Morningstar: DFA’s Disciplined Approach Earns It a Top Mark.

Dimensional Fund Advisors (DFA) is among the fund families we recommend our clients. Morningstar recently issued a new Stewardship Grade for them.
From the report:
“The firm’s overall grade–which considers corporate culture, fund board quality, fund manager incentives, fees, and regulatory history–is an A.”

 Continue reading on Morningstar’s Website.

Just Ignore the Crisis of the Day

Libya, Egypt, Japan, the Dow moving up, the Dow moving down, taxes, energy supply… Every day there seems to be something that impacts our peace of mind. Carl Richards, in the New York Times has a simple advice: Just ignore it.

Using his Sharpie and a napkin, he explains why. Here’s the complete story.

Investment News Names David Booth as part of The Power 20 for 2011.

David Booth, Co-CEO of Dimensional Fund Advisors has been named among “The Power 20 for 2011” by Investment News, a trade publication.
“The Power 20” is a group of regulators, industry leaders, and legislators that the publication believes that will influence the financial services industry in the year that just started.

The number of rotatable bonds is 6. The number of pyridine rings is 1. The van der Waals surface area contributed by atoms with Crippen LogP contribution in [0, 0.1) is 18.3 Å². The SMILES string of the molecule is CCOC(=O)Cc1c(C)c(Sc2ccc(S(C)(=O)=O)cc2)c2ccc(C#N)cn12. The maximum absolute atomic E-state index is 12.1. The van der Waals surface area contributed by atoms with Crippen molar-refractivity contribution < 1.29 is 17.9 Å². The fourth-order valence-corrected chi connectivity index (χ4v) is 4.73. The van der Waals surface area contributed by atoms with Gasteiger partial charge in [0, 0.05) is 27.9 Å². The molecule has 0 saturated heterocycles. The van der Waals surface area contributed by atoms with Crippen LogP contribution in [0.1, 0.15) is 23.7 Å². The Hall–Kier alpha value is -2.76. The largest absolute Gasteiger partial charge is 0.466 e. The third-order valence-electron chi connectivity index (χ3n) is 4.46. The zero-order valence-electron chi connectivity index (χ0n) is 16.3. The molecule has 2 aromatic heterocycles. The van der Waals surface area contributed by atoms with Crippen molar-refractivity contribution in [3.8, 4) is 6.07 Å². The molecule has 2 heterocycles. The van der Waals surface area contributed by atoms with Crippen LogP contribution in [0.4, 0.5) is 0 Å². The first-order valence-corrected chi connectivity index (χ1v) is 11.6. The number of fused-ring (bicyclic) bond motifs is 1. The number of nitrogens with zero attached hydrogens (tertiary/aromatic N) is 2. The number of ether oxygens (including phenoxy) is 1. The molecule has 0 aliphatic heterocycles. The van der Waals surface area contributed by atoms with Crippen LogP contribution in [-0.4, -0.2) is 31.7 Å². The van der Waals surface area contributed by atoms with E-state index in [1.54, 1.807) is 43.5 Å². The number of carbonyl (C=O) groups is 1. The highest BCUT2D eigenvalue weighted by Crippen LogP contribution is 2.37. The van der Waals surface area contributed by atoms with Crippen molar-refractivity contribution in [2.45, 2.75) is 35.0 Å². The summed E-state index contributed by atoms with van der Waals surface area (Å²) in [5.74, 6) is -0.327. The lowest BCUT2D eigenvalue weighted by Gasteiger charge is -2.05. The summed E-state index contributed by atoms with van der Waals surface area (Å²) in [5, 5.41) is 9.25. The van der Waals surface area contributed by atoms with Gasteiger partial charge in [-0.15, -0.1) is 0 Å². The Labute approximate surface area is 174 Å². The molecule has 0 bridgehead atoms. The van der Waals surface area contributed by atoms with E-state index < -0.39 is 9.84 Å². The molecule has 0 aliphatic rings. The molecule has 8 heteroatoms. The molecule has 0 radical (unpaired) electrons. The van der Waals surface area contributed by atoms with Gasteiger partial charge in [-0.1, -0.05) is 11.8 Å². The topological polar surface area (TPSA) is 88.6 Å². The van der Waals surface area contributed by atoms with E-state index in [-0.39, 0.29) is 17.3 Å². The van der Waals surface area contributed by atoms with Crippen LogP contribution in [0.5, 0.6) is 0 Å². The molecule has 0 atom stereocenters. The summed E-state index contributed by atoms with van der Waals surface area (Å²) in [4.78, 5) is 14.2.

Among others named in the list are included: Mary Schapiro (head of the SEC), legislators Sen. Tim Johnson and Rep. Spencer Bachus and Ben Bernanke.

You can access the complete “Power 20” list HERE (Free Registration Required).

David Booth is profiled HERE (Free Registration Required).

To see a video featuring David Booth explaining the story of DFA, please click HERE.

From Forbes: Active Managers’ Market-Beating Claims Debunked

About half the actively managed U.S. stock mutual funds beat the market over the past 10 years, or so the headline goes. Does this mean index funds are dead and we should all go active? For the answer, continue reading on Forbes’ website.

From NY Times: Index Funds get a Notable Endorsement.

For the wealthy, index funds have an image problem. They are considered the economy cars of the investing world: they’ll get you there but not in style and you’re always worried they may break down. Anyone at a serious level of wealth, the thinking goes, needs the equivalent of a luxury sedan, with strategic stock choices, hedge funds, private equity, and real estate. It can be argued that while people of modest means are hurt by not saving regularly, wealthy people lose out by chasing the latest, greatest investment… Continue reading in the New York Times.